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Why Peak Oil Demand Will Destroy Oil Prices

Why Peak Oil Demand Will Destroy Oil Prices thumbnail


Transportation fuels make up the large majority of crude oil consumption.

Increasing fuel efficiency and the improvements in electric vehicles will inevitably lead to demand destruction for the primary crude market.

Peak demand or stagnating growth will likely occur by 2030 and, as a result, oil prices will fall to the marginal cost of production.

Saudi Arabian strategy could already reflect this idea – leading to a desire to maintain low oil prices to reduce the risk of stranded assets.

Demand destruction in the oil (NYSEARCA:USO) markets will mean a slow and painful death for oil companies. Unquestionably, we are going to see rising demand for the next decade. However, there is an increasing likelihood that demand destruction will start to occur before 2030. A peak demand scenario will coincide with a significant and sustained drop in oil prices, and will usher in the next critical energy resources – whether that be gas, renewables, nuclear, or most likely, a combination of many.

I don’t believe that I will see a world without oil. But we can quickly analyze each sector and see that the biggest change is going to come from motor gasoline and distillate/residual fuels which make up a combined 59% of total products supplied. Jet fuel has no foreseeable replacement and will likely grow in consumption, LPG will remain stagnant, and the other uses of petroleum – of which there are millions – will continue to grow as we use it in everyday life. However, demand destruction in the primary market of transportation fuels will ring the peak demand bell.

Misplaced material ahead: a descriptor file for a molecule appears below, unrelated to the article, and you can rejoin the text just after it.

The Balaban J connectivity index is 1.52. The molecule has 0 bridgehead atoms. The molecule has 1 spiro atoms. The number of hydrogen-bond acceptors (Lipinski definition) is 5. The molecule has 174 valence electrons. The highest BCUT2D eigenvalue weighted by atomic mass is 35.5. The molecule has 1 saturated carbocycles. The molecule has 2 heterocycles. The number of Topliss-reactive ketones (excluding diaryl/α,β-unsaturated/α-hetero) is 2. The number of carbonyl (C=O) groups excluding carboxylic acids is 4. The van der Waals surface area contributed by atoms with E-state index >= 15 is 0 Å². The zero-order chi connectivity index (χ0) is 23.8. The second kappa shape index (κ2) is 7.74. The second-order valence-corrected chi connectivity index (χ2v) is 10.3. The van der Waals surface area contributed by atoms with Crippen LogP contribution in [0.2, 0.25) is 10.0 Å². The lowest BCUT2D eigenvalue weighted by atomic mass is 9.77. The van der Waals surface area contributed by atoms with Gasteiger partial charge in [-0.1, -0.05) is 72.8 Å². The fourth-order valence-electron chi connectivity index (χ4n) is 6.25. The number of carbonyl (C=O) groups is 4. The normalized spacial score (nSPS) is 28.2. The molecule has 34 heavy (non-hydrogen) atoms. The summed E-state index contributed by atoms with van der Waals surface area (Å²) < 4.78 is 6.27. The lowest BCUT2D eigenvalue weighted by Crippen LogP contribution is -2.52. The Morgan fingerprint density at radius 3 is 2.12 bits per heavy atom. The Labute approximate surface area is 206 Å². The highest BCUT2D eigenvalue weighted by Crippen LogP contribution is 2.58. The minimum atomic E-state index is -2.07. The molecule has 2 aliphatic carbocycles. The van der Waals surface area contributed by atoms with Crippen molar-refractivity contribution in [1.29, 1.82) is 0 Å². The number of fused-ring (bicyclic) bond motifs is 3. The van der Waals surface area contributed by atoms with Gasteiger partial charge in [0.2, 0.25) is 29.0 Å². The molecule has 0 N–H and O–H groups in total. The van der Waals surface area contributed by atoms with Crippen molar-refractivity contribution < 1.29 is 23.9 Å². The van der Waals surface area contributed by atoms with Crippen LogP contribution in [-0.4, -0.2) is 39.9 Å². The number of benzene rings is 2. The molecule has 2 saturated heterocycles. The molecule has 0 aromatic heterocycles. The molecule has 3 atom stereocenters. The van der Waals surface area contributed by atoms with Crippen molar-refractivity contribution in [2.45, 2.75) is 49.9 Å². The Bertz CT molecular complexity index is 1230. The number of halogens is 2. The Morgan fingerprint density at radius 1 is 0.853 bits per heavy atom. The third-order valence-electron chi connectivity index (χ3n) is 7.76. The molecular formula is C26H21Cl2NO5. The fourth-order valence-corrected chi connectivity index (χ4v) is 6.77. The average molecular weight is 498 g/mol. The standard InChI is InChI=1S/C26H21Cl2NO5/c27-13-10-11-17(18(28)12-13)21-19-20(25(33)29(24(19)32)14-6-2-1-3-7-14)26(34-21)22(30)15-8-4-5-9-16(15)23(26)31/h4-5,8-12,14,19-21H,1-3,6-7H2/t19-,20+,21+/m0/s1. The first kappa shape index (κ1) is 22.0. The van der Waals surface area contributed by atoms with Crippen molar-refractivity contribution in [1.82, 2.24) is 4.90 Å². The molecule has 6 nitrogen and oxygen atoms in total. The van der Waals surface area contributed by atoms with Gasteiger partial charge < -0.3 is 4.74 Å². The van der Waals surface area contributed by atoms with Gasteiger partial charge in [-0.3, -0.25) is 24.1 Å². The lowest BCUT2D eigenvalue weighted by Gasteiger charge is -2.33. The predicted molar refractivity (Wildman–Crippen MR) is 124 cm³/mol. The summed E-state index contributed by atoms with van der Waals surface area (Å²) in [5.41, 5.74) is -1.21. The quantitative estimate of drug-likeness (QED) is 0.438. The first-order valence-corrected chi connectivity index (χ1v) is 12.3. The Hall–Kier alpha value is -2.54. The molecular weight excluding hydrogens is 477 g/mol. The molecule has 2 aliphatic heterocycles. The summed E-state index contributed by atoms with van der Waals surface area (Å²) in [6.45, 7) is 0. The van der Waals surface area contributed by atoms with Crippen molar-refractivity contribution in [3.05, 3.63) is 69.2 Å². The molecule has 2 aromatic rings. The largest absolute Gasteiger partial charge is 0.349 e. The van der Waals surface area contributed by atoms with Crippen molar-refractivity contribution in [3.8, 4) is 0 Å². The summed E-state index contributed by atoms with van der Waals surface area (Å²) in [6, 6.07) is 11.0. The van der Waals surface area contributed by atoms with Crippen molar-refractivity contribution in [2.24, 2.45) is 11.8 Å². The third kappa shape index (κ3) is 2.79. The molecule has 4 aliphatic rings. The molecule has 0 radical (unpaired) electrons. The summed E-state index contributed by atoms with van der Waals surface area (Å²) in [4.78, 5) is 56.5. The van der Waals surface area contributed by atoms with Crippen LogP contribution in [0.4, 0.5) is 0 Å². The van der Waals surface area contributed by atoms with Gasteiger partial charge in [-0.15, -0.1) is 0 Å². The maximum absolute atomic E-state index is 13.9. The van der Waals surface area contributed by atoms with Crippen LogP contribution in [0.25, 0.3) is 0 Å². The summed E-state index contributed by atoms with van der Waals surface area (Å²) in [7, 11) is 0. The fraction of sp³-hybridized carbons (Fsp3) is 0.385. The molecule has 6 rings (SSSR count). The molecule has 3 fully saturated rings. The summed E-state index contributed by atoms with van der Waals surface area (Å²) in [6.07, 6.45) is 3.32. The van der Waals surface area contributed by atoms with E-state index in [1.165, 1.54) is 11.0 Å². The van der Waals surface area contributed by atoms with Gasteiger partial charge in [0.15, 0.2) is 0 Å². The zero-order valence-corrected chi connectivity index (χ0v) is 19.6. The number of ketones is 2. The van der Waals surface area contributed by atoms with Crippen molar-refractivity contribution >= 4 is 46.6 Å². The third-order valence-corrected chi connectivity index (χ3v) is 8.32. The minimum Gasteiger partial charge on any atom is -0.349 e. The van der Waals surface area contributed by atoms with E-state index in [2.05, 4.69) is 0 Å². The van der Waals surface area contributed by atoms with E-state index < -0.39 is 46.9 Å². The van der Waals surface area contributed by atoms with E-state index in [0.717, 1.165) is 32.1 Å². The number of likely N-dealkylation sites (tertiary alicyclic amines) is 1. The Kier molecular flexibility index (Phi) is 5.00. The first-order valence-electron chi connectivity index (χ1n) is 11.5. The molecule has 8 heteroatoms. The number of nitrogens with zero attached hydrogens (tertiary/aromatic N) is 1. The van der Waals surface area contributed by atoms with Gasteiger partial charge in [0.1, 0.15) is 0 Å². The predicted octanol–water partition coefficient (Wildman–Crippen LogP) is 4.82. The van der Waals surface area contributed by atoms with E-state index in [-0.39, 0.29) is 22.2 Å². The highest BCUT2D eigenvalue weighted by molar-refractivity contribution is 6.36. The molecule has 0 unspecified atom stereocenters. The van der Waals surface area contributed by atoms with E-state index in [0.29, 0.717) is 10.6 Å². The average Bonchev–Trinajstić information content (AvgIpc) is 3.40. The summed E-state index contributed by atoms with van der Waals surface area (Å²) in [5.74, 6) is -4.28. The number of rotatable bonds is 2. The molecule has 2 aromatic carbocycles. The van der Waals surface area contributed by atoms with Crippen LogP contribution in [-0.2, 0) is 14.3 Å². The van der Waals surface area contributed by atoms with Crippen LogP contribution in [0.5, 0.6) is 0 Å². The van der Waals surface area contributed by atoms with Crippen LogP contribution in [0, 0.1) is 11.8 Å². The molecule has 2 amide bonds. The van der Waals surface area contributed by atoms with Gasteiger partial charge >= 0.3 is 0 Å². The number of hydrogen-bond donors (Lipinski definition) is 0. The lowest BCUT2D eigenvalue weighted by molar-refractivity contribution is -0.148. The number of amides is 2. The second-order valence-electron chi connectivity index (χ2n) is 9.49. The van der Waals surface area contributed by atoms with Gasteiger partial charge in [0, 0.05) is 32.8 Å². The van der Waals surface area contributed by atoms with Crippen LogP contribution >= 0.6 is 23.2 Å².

Source: EIA

Changes In Technology

As we advance technology in batteries, more efficient cars, and as oil prices rose through to 2014, the western world had begun on a trajectory of decreasing consumption. Cars and trucks have been getting larger and more powerful, while increasing efficiency at the same time. If the trend of more powerful cars were to reverse, car companies could swiftly capture an increase in fuel efficiency. Europe has seen an even steeper rise in fuel efficiency than North America. European cars are on average smaller; Europe imposes tighter regulation and diesel is a large market. All of these factors lead to increases in fuel efficiency.

Source: United States EPA

Projecting outwards, nearly every major country in the world is regulating more efficient vehicles. Those countries expect to increase fuel efficiency by approximately 50% through to 2020. The recent Paris accord will put further international pressure to improving fuel efficiency through regulation. Furthermore, Toyota (TM) plans to eliminate gasoline-powered cars to a large extent by 2050, and Chinese authorities are pushing for more alternative vehicles as smog and pollution choke their populations.

Local governments in the world’s largest car market now have to dedicate 30 percent of their fleet purchase to battery-, hybrid-, and fuel cell-powered cars, and will lose fuel and operating subsidies if they fall short. The country’s State Grid is accelerating the roll-out of charging stations, according to state-owned media, and mobile-phone infrastructure owner China Tower is being recruited to the task – Bloomberg Gadfly